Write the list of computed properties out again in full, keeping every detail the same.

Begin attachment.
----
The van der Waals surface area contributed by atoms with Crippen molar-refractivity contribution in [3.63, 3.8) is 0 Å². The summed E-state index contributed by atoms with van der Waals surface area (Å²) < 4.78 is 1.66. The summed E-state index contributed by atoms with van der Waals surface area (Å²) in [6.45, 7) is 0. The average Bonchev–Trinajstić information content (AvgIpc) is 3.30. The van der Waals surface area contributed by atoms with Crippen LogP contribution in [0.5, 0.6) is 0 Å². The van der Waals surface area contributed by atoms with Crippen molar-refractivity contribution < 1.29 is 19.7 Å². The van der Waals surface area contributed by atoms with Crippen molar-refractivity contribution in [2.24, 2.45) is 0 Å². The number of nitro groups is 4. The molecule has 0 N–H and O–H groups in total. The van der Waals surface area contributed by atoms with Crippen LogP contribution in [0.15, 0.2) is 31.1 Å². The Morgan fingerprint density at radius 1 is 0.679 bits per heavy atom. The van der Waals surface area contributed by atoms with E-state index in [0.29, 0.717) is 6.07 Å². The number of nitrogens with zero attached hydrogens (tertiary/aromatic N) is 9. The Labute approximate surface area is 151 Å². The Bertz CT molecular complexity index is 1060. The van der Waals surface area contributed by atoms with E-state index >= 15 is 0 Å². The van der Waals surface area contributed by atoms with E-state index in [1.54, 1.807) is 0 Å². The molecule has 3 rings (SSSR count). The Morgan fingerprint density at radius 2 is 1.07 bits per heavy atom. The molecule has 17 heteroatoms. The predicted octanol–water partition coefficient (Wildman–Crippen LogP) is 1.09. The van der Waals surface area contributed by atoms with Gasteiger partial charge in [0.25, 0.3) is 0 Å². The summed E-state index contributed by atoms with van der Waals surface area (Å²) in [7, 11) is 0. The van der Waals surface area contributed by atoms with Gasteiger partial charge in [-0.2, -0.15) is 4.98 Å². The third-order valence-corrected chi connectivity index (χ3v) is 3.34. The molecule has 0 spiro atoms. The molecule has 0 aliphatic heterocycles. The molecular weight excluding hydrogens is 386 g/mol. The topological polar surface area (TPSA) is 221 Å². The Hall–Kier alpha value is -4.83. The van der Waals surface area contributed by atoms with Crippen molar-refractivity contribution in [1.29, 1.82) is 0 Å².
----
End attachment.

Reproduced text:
The van der Waals surface area contributed by atoms with Crippen molar-refractivity contribution in [3.63, 3.8) is 0 Å². The summed E-state index contributed by atoms with van der Waals surface area (Å²) < 4.78 is 1.66. The summed E-state index contributed by atoms with van der Waals surface area (Å²) in [6.45, 7) is 0. The average Bonchev–Trinajstić information content (AvgIpc) is 3.30. The van der Waals surface area contributed by atoms with Crippen LogP contribution in [0.5, 0.6) is 0 Å². The van der Waals surface area contributed by atoms with Crippen molar-refractivity contribution < 1.29 is 19.7 Å². The van der Waals surface area contributed by atoms with Crippen molar-refractivity contribution in [2.24, 2.45) is 0 Å². The number of nitro groups is 4. The molecule has 0 N–H and O–H groups in total. The van der Waals surface area contributed by atoms with Crippen LogP contribution in [0.15, 0.2) is 31.1 Å². The Morgan fingerprint density at radius 1 is 0.679 bits per heavy atom. The van der Waals surface area contributed by atoms with E-state index in [0.29, 0.717) is 6.07 Å². The number of nitrogens with zero attached hydrogens (tertiary/aromatic N) is 9. The Labute approximate surface area is 151 Å². The Bertz CT molecular complexity index is 1060. The van der Waals surface area contributed by atoms with E-state index >= 15 is 0 Å². The van der Waals surface area contributed by atoms with E-state index in [1.54, 1.807) is 0 Å². The molecule has 3 rings (SSSR count). The Morgan fingerprint density at radius 2 is 1.07 bits per heavy atom. The molecule has 17 heteroatoms. The predicted octanol–water partition coefficient (Wildman–Crippen LogP) is 1.09. The van der Waals surface area contributed by atoms with Gasteiger partial charge in [0.25, 0.3) is 0 Å². The summed E-state index contributed by atoms with van der Waals surface area (Å²) in [7, 11) is 0. The van der Waals surface area contributed by atoms with Gasteiger partial charge in [-0.2, -0.15) is 4.98 Å². The third-order valence-corrected chi connectivity index (χ3v) is 3.34. The molecule has 0 spiro atoms. The molecule has 0 aliphatic heterocycles. The molecular weight excluding hydrogens is 386 g/mol. The topological polar surface area (TPSA) is 221 Å². The Hall–Kier alpha value is -4.83. The van der Waals surface area contributed by atoms with Crippen molar-refractivity contribution in [1.29, 1.82) is 0 Å².